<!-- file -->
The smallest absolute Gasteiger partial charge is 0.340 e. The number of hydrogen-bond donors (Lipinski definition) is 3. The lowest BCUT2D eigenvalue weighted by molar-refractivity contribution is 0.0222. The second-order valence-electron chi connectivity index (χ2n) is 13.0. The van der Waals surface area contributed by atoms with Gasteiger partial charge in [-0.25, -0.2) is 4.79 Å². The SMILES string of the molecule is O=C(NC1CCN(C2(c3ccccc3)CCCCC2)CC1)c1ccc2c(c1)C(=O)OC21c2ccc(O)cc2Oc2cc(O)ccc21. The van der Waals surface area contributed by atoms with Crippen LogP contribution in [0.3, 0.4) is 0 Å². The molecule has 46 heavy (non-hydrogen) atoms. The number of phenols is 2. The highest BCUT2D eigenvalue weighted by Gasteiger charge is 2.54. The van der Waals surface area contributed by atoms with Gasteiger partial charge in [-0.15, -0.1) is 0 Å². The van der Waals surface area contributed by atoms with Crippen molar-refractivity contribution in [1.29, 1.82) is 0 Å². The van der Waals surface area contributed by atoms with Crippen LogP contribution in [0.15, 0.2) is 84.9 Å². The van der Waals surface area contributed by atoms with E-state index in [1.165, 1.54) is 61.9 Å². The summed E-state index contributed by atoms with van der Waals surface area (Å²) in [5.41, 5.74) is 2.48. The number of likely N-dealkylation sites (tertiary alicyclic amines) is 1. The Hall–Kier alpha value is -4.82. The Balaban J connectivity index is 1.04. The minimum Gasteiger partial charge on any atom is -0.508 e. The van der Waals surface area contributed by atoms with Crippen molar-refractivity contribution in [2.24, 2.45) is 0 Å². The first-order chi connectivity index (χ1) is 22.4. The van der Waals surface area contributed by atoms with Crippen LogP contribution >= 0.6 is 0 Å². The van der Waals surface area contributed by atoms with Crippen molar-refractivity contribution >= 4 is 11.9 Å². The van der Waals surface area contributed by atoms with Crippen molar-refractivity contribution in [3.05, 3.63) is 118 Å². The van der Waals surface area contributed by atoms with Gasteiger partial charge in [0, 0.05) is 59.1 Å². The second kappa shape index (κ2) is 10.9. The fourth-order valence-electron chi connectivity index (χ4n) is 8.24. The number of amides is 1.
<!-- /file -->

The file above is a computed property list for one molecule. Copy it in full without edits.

The smallest absolute Gasteiger partial charge is 0.340 e. The number of hydrogen-bond donors (Lipinski definition) is 3. The lowest BCUT2D eigenvalue weighted by molar-refractivity contribution is 0.0222. The second-order valence-electron chi connectivity index (χ2n) is 13.0. The van der Waals surface area contributed by atoms with Gasteiger partial charge in [-0.25, -0.2) is 4.79 Å². The SMILES string of the molecule is O=C(NC1CCN(C2(c3ccccc3)CCCCC2)CC1)c1ccc2c(c1)C(=O)OC21c2ccc(O)cc2Oc2cc(O)ccc21. The van der Waals surface area contributed by atoms with Crippen LogP contribution in [0.3, 0.4) is 0 Å². The molecule has 46 heavy (non-hydrogen) atoms. The number of phenols is 2. The highest BCUT2D eigenvalue weighted by Gasteiger charge is 2.54. The van der Waals surface area contributed by atoms with Gasteiger partial charge in [-0.15, -0.1) is 0 Å². The van der Waals surface area contributed by atoms with Crippen molar-refractivity contribution in [1.29, 1.82) is 0 Å². The van der Waals surface area contributed by atoms with Crippen LogP contribution in [0.15, 0.2) is 84.9 Å². The van der Waals surface area contributed by atoms with E-state index in [1.165, 1.54) is 61.9 Å². The summed E-state index contributed by atoms with van der Waals surface area (Å²) in [5.41, 5.74) is 2.48. The number of likely N-dealkylation sites (tertiary alicyclic amines) is 1. The Hall–Kier alpha value is -4.82. The Balaban J connectivity index is 1.04. The minimum Gasteiger partial charge on any atom is -0.508 e. The van der Waals surface area contributed by atoms with Crippen molar-refractivity contribution in [2.24, 2.45) is 0 Å². The first-order chi connectivity index (χ1) is 22.4. The van der Waals surface area contributed by atoms with Crippen LogP contribution >= 0.6 is 0 Å². The van der Waals surface area contributed by atoms with Crippen molar-refractivity contribution >= 4 is 11.9 Å². The van der Waals surface area contributed by atoms with Crippen molar-refractivity contribution in [3.05, 3.63) is 118 Å². The van der Waals surface area contributed by atoms with Gasteiger partial charge in [0, 0.05) is 59.1 Å². The second kappa shape index (κ2) is 10.9. The fourth-order valence-electron chi connectivity index (χ4n) is 8.24. The number of amides is 1.